3. Qualified Investors
The Entrepreneur Parole Program provides that only particular types of individuals and/or entities can qualify to invest in the start-up enterprise:
A qualified investor:
a. Must be a U.S. Citizen or Lawful Permanent Resident, or an entity organized in the U.S., and majority owned by U.S. Citizens and/or Lawful Permanent Residents
b. Must be investing in a U.S. business enterprise defined as an entity organized under the laws of the U.S., or the laws of a State, and is not an investment vehicle primarily engaged in the offer, purchase, or sale of securities or other similar instruments
c. Has for the five year period immediately preceding the investment invested at least $600,000 in start-up entities
d. Can show that, pursuant to that investment(s), at least 2 entities were created each of which generated at least 5 full time jobs, or $500,000 in revenue, with average annualized growth of at least 20%.
No more than 3 entrepreneurs may be granted parole in connection with the same start-up entity, and an entrepreneur shall not be granted more than one additional grant of parole in connection with any one start-up entity.
4. Work Authorization
An entrepreneur paroled into the U.S. would apply for a work authorization document. An entrepreneur’s spouse may also apply for work authorization as a derivative alien.
5. Material Change
An entrepreneur’s parole status would be subject to ongoing review and could be affected by a “material change” of circumstances.
Among occurrences that would trigger a “material change” would be if any of the obligations undertaken by the entrepreneur or the enterprise are not met; if any criminal charge, government related civil actions or private, damages action (implicating more than 10% of current assets) is brought against the entrepreneur or the start-up entity.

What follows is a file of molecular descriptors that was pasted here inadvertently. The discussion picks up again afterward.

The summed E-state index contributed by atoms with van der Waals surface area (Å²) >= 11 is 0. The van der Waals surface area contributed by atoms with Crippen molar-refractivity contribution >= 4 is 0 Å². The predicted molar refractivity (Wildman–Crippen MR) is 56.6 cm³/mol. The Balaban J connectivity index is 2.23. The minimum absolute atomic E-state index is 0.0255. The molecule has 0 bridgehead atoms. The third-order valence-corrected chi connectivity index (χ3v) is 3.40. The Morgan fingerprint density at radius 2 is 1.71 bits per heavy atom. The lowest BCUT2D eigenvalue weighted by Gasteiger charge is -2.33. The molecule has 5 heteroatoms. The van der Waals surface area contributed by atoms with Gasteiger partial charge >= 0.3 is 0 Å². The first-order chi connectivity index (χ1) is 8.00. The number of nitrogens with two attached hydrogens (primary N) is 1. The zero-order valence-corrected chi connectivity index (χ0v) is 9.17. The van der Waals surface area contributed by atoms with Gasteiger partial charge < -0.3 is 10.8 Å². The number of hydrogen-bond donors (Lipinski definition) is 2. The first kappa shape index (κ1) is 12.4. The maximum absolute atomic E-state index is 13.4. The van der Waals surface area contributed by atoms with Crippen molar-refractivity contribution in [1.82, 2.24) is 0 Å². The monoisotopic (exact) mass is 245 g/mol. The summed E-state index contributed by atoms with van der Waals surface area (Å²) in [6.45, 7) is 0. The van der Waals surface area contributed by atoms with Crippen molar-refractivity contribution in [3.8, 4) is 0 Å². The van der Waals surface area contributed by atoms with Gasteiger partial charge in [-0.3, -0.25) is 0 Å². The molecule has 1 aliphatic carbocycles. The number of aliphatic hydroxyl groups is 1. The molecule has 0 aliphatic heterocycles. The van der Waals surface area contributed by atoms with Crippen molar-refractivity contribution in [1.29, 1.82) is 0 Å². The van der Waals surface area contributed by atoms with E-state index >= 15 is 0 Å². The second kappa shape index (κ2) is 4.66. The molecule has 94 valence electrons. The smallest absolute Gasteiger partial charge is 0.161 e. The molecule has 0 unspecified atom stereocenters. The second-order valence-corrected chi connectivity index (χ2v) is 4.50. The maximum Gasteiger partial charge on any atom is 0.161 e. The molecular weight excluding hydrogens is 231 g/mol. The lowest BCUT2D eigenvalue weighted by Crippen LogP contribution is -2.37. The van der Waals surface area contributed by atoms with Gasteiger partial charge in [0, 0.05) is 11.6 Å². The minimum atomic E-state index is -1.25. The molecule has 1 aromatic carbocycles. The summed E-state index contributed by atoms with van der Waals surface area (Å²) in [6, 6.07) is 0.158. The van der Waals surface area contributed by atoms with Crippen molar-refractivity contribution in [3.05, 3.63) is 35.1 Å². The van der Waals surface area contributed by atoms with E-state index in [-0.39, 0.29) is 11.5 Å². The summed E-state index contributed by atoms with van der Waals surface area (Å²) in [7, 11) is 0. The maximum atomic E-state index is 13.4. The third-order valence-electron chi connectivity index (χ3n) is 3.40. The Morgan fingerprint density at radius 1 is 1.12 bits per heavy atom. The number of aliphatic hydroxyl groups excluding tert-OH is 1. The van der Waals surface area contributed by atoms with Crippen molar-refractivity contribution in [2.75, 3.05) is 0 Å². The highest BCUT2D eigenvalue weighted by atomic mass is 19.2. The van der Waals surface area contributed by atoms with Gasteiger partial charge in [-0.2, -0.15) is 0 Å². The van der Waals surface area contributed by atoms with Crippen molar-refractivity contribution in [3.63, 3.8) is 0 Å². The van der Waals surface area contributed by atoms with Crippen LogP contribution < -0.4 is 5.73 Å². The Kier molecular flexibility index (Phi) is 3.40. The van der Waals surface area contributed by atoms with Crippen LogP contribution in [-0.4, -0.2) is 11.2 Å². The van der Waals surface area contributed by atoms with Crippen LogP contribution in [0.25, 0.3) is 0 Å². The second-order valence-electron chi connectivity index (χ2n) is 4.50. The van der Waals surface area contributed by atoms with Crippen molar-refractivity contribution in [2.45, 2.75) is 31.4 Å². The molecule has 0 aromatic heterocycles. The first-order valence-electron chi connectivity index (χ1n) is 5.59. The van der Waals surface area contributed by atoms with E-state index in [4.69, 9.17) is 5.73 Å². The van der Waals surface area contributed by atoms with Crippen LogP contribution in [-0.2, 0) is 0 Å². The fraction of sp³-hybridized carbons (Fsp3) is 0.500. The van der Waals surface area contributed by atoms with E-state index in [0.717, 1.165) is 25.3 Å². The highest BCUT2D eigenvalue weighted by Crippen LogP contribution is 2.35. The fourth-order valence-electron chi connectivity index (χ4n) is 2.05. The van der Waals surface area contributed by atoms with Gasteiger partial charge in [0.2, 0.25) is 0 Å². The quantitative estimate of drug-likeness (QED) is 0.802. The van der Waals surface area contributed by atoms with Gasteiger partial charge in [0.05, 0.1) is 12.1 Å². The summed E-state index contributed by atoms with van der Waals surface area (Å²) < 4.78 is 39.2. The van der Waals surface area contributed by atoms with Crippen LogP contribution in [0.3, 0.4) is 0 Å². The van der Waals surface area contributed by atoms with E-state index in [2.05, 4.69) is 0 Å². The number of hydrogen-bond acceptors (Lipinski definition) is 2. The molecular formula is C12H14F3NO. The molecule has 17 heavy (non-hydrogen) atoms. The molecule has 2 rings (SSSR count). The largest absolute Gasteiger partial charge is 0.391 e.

The enterprise goes out of business, is the subject of a bankruptcy petition, or is subject to the sale of all or substantially all of its assets.
6. To Grant Parole or Re-Parole is Wholly Discretionary with USCIS
Should an entrepreneur’s application for parole, or re-parole, be denied, or an entrepreneur’s parole status be revoked, there is no right to an appeal or opportunity to seek reconsideration, although USCIS can, on its own motion, reconsider its action.
The Take Away
The Entrepreneur Parole Program is a hopeful step in the right direction toward attracting the brightest and best entrepreneurs to our shores while affording qualified investors a way of easing the immigration burdens on start-up companies in which foreign nationals play a key role.
That said, however, whether the restrictive pre-requisites to qualifying for parole could end up rendering Entrepreneur Parole a program in search of participants remains an open question.
About the author
Robert Ian Goodman, Esq. represents clients worldwide in the areas of complex commercial immigration and international and domestic commercial law. Mr. Goodman also provides general counsel services to entrepreneurs and start-up businesses and counsels foreign businesses interested in establishing a presence in the U.S. marketplace and U.S. businesses interested in expanding abroad. Mr. Goodman is principal of Goodman Immigration. He is also Special Counsel to the international boutique law firm, Sharma & DeYoung LLP ("S&D"), where he directs the firm's commercial immigration practice. He also co-chairs that firm's Technology and Emerging Companies Practice Group and is a member of S&D's Commercial Litigation and Arbitration Practice Group.Website